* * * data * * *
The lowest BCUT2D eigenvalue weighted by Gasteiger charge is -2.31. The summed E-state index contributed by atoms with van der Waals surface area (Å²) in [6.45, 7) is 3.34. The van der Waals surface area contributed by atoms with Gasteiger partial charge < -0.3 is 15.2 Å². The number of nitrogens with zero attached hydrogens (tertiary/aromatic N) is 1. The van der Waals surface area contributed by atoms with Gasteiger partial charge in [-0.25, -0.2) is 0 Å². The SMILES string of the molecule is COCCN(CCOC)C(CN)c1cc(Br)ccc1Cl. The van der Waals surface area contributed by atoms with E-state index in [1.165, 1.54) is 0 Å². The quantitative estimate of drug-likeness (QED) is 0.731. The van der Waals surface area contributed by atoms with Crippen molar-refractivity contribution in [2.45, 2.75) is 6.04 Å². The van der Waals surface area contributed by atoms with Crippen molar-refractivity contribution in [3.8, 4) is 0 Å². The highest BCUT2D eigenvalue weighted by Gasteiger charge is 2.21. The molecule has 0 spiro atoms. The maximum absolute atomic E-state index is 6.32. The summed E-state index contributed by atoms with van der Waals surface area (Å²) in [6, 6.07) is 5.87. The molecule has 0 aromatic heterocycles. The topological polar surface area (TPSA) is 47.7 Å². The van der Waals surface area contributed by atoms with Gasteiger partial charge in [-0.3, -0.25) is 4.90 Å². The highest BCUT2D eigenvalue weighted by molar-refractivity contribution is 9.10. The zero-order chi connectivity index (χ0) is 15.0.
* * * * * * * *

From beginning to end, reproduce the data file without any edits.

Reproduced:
The lowest BCUT2D eigenvalue weighted by Gasteiger charge is -2.31. The summed E-state index contributed by atoms with van der Waals surface area (Å²) in [6.45, 7) is 3.34. The van der Waals surface area contributed by atoms with Gasteiger partial charge < -0.3 is 15.2 Å². The number of nitrogens with zero attached hydrogens (tertiary/aromatic N) is 1. The van der Waals surface area contributed by atoms with Gasteiger partial charge in [-0.25, -0.2) is 0 Å². The SMILES string of the molecule is COCCN(CCOC)C(CN)c1cc(Br)ccc1Cl. The van der Waals surface area contributed by atoms with E-state index in [1.165, 1.54) is 0 Å². The quantitative estimate of drug-likeness (QED) is 0.731. The van der Waals surface area contributed by atoms with Crippen molar-refractivity contribution in [2.45, 2.75) is 6.04 Å². The van der Waals surface area contributed by atoms with Crippen molar-refractivity contribution in [3.8, 4) is 0 Å². The highest BCUT2D eigenvalue weighted by Gasteiger charge is 2.21. The molecule has 0 spiro atoms. The maximum absolute atomic E-state index is 6.32. The summed E-state index contributed by atoms with van der Waals surface area (Å²) in [6, 6.07) is 5.87. The molecule has 0 aromatic heterocycles. The topological polar surface area (TPSA) is 47.7 Å². The van der Waals surface area contributed by atoms with Gasteiger partial charge in [-0.3, -0.25) is 4.90 Å². The highest BCUT2D eigenvalue weighted by molar-refractivity contribution is 9.10. The zero-order chi connectivity index (χ0) is 15.0.